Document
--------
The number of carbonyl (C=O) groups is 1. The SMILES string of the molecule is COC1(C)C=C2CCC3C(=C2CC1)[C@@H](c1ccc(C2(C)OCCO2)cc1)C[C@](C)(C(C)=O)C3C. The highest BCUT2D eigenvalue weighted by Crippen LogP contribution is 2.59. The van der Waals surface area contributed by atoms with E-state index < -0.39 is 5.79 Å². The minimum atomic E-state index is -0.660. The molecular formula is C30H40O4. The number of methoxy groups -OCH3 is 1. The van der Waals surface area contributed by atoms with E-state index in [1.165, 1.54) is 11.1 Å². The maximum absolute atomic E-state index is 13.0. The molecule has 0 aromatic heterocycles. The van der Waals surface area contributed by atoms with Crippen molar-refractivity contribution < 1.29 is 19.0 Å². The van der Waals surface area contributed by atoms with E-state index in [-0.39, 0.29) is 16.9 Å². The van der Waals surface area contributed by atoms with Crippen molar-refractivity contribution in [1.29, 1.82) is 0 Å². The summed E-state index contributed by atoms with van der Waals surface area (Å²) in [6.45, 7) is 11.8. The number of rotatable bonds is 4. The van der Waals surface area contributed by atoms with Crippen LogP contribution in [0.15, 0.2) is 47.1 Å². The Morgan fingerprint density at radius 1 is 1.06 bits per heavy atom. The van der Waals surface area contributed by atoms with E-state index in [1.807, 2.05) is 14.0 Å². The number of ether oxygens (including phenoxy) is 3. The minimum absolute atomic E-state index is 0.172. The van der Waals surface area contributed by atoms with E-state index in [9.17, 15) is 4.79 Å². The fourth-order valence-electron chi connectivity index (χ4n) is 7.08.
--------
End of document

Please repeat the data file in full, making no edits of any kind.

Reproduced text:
The number of carbonyl (C=O) groups is 1. The SMILES string of the molecule is COC1(C)C=C2CCC3C(=C2CC1)[C@@H](c1ccc(C2(C)OCCO2)cc1)C[C@](C)(C(C)=O)C3C. The highest BCUT2D eigenvalue weighted by Crippen LogP contribution is 2.59. The van der Waals surface area contributed by atoms with E-state index < -0.39 is 5.79 Å². The minimum atomic E-state index is -0.660. The molecular formula is C30H40O4. The number of methoxy groups -OCH3 is 1. The van der Waals surface area contributed by atoms with E-state index in [1.165, 1.54) is 11.1 Å². The maximum absolute atomic E-state index is 13.0. The molecule has 0 aromatic heterocycles. The van der Waals surface area contributed by atoms with Crippen molar-refractivity contribution < 1.29 is 19.0 Å². The van der Waals surface area contributed by atoms with E-state index in [-0.39, 0.29) is 16.9 Å². The van der Waals surface area contributed by atoms with Crippen molar-refractivity contribution in [1.29, 1.82) is 0 Å². The summed E-state index contributed by atoms with van der Waals surface area (Å²) in [6.45, 7) is 11.8. The number of rotatable bonds is 4. The van der Waals surface area contributed by atoms with Crippen LogP contribution in [0.15, 0.2) is 47.1 Å². The Morgan fingerprint density at radius 1 is 1.06 bits per heavy atom. The van der Waals surface area contributed by atoms with E-state index in [1.807, 2.05) is 14.0 Å². The number of ether oxygens (including phenoxy) is 3. The minimum absolute atomic E-state index is 0.172. The van der Waals surface area contributed by atoms with E-state index in [9.17, 15) is 4.79 Å². The fourth-order valence-electron chi connectivity index (χ4n) is 7.08.